School Discipline

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School discipline
From Wikipedia, the free encyclopedia

A Harper's Weekly cover from 1898 shows a caricature of school discipline. School discipline is the system of rules, punishments and behavioral strategies appropriate to the regulation of children and the maintenance of order in schools. Its aim is to control the students actions and behavior. An obedient student is in compliance with the school rules and codes of conduct. These rules may, for example, define the expected standards of clothing, timekeeping, social behaviour and work ethic. The term discipline is also applied to the punishment that is the consequence of breaking the rules. The aim of discipline is to set limits restricting certain behaviors seen as harmful.

[edit] Historical attitudes to school discipline

[edit] Corporal punishment

Main article: School corporal punishment
Throughout the history of education the most common means of maintaining discipline in schools was corporal punishment. While a child was in school, a teacher was expected to act as a substitute parent, with many forms of parental discipline or rewards open to them. This often meant that students were commonly chastised with the birch, cane, paddle or strap if they did something wrong. Corporal punishment in schools has now disappeared from most Western countries, including all European countries. Thirty U.S. states have banned it, the others (mostly in the South) have not. Paddling is still used to a significant (though declining) degree in some public schools in Alabama, Arkansas, Georgia, Louisiana, Mississippi, Oklahoma, Tennessee and Texas. Private schools in these and most other states may also use it, though many choose not to do so. Official corporal punishment, often by caning, remains commonplace in schools in some Asian, African and Caribbean countries. Most mainstream schools in most other countries retain punishment for misbehaviour, but it usually takes non-corporal forms such as detention and suspension.

[edit] Modern methods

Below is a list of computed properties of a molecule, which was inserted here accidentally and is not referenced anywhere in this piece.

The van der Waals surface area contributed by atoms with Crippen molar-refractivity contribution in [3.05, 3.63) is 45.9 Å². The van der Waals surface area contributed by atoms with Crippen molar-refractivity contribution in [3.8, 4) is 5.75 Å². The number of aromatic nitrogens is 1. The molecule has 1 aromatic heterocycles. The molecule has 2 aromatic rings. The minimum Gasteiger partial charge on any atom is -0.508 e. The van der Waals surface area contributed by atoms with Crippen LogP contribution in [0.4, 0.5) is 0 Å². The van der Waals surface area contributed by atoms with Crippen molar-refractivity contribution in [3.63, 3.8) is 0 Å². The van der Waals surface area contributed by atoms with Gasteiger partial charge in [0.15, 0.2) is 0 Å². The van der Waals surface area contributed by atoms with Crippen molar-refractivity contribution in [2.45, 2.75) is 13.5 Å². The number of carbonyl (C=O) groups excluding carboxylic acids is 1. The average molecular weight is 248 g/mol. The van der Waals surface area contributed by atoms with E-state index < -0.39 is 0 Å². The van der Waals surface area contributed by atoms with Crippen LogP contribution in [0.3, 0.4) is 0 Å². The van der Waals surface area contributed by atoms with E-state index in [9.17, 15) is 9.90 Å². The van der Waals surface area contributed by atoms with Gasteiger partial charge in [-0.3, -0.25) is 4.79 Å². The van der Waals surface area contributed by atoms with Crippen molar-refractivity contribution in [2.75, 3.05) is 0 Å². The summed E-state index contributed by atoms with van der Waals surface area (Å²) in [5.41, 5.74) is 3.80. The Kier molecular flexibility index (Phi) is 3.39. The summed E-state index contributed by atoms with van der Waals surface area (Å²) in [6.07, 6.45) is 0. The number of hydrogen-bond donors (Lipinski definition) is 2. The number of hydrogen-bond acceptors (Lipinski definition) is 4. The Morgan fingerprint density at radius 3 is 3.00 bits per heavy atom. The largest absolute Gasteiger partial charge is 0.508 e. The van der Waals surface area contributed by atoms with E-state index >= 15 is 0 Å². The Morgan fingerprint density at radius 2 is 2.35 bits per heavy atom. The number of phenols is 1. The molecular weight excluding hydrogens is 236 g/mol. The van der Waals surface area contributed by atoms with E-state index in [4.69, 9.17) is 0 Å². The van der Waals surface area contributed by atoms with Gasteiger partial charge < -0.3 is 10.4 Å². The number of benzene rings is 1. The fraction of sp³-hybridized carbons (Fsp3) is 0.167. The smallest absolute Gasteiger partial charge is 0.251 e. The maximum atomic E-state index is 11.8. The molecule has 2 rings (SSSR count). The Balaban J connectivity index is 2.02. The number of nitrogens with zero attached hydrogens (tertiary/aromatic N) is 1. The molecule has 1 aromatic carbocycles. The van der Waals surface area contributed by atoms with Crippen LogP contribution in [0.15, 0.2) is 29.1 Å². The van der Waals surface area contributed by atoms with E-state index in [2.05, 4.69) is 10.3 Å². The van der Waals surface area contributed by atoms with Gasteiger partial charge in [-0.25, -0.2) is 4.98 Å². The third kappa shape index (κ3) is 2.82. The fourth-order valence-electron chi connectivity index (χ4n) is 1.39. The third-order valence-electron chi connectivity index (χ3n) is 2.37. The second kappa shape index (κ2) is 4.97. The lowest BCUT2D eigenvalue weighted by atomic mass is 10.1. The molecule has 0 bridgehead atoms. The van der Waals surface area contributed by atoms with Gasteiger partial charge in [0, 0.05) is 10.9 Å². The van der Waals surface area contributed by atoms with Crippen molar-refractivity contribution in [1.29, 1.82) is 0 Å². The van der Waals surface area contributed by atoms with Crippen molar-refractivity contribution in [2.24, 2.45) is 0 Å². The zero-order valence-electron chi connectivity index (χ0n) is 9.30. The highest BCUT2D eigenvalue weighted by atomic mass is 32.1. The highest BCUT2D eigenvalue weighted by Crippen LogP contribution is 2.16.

School discipline practices are generally informed by theory from psychologists and educators. There are a number of theories to form a comprehensive discipline strategy for an entire school or a particular class. • Positive Approach is grounded in teachers' respect for students. Instills in students a sense of responsibility by using youth/adult partnerships to develop and share clear rules, provide daily opportunities for success, and administer in-school suspension for noncompliant students. Based on Glasser's Reality Therapy. Research (e.g., Allen) is generally supportive of the PAD program.[1] • Teacher Effectiveness Training differentiates between teacher-owned and student-owned problems, and proposes different strategies for dealing with each. Students are taught problem-solving and negotiation techniques. Researchers (e.g., Emmer and Aussiker) find that teachers like the programme and that their behaviour is influenced by it, but effects on student behaviour are unclear.[1] • Adlerian approaches is an umbrella term for a variety of methods which emphasize understanding the individual's reasons for maladaptive behavior and helping misbehaving students to alter their behavior, while at the same time finding ways to get their needs met. Named for psychiatrist Alfred Adler. These approaches have shown some positive effects on self-concept, attitudes, and locus of control, but effects on behavior are inconclusive (Emmer and Aussiker).[1] Not only were the statistics on suspensions and vandalism significant, but also the recorded interview of teachers demonstrates the improvement in student attitude and behaviour, school atmosphere, academic performance, and beyond that, personal and professional growth.[2] • The Student Responsibility Center (SRC) discipline process was evaluated for effectiveness in five participating K-12 public schools. SRC was evaluated in terms of meeting the six systems-thinking...
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